What? I couldn’t have heard her right. Waldo would never come to this part of town and certainly not to the alley. As far as the dead part—he might not be the best of people, but I couldn’t imagine anyone would actually take the time and energy to kill him. What the hell could he have done to deserve to die out there? I was not proud of that last thought. But there had been a lot going on in our marriage I had
not known about. Perhaps this was just one more thing I should have been prepared for when the preacher had said for better or worse. Waldo’s worse gave a whole other meaning to the phrase.
“Wait,” I said, not wanting to go off half-cocked or call in some vague, possible crime based solely
on a “pretty sure” from the town’s drama queen. “Are you not sure if it’s Waldo, or not sure if he’s
“Both. Either.” She shrugged.
I dialed the next four numbers for my password and got it right on my fourth try. After hitting speed dial number six, I kept the phone to my ear as I headed for the back of the store and the door out to the alley. I wouldn’t touch anything, I promised myself. I shouldn’t have touched Katie at all to begin with and would probably get my ass figuratively handed to me for that once the police got here. Not to mention, I had seen enough crime-scene investigation television to know not to incriminate myself. But I had to make sure it really was Waldo out there, or make sure it wasn’t. If it wasn’t, I was going to bean Katie on the head and maybe stick some duct tape to her eyebrows. See how she liked that impromptu wax for giving me heart palpitations.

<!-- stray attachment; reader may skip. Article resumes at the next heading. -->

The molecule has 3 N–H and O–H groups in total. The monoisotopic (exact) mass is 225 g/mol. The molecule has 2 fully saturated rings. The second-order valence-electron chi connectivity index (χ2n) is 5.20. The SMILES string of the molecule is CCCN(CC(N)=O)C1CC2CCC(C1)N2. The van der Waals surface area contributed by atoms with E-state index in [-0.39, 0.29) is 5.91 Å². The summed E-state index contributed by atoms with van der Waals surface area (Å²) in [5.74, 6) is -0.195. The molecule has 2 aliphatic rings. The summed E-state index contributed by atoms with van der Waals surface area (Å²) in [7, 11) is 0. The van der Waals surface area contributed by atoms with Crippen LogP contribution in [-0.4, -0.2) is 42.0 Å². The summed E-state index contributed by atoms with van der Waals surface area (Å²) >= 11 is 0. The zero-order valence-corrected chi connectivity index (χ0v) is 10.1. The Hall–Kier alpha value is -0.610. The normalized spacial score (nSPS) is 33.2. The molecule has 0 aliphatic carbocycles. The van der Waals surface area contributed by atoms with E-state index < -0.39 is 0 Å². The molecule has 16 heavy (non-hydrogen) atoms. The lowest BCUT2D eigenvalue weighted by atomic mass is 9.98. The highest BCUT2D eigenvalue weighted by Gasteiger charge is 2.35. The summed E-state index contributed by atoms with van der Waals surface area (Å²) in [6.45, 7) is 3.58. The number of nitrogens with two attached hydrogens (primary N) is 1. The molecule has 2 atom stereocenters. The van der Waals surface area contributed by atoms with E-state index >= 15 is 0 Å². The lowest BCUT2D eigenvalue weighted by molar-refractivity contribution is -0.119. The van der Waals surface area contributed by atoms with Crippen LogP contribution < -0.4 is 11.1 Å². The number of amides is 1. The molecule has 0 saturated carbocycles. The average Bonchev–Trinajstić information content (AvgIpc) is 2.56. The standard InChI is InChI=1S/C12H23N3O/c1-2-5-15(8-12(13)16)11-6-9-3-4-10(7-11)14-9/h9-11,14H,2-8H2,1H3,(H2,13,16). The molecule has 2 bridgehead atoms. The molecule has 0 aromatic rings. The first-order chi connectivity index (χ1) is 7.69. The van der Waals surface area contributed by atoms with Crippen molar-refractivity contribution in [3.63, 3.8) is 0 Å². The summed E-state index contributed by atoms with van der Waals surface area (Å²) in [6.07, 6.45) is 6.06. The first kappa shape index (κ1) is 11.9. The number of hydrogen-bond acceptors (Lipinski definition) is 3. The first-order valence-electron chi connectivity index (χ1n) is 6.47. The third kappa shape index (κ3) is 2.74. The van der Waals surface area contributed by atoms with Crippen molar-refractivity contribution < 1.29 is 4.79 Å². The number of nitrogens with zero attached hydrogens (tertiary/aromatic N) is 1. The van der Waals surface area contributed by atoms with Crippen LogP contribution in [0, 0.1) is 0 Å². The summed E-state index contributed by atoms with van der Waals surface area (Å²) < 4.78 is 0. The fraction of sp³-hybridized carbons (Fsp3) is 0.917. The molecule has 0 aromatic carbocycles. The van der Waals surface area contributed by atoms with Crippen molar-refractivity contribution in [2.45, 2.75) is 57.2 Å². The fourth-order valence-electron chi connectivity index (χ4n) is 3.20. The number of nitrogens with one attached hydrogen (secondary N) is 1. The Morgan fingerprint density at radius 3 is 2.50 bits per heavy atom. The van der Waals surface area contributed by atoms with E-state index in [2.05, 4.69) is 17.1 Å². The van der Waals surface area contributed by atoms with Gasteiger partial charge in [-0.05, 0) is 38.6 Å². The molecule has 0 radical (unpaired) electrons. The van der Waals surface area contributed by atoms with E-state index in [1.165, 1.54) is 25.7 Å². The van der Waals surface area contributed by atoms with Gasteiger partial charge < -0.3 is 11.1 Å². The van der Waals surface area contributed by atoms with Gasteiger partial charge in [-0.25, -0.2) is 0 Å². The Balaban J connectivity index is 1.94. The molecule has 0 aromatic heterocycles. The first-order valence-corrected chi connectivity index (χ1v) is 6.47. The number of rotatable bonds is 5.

Using one of the messy napkins from the counter, I turned the knob on the back door and pushed slowly. I didn’t know where exactly the body was located. I certainly didn’t want to smash whoever the poor sucker was in the head with the door. He might not be dead at all, but regardless, I was not going to add insult to injury.
“Police station, what can I do for you?”
I stopped in the open door way and gave Suzy at the police station the lowdown of what had happened, or what I had been told happened. Suzy told me to stay on the phone. I heard a beep and took the phone away from my face long enough to see who on earth was calling. Great. Gina. She was probably wondering where in the hell her sauerkraut was.
“Suzy, I have to answer this call. I’ll get right back to you.”
“Chief’s not going to like it.”
“Tell Burton it couldn’t be avoided.”
Misty Simon is the author of Cremains of the Day and Grounds for Remorse in the Tallie Graver Mystery series. She loves a good story and decided one day that she would try her hand at it. Eventually she got it right. There’s nothing better in the world than making someone laugh, and she hopes everyone at least snickers in the right places when reading her books. She lives with her husband, daughter and three insane dogs in Central Pennsylvania where she is hard at work on her next novel or three.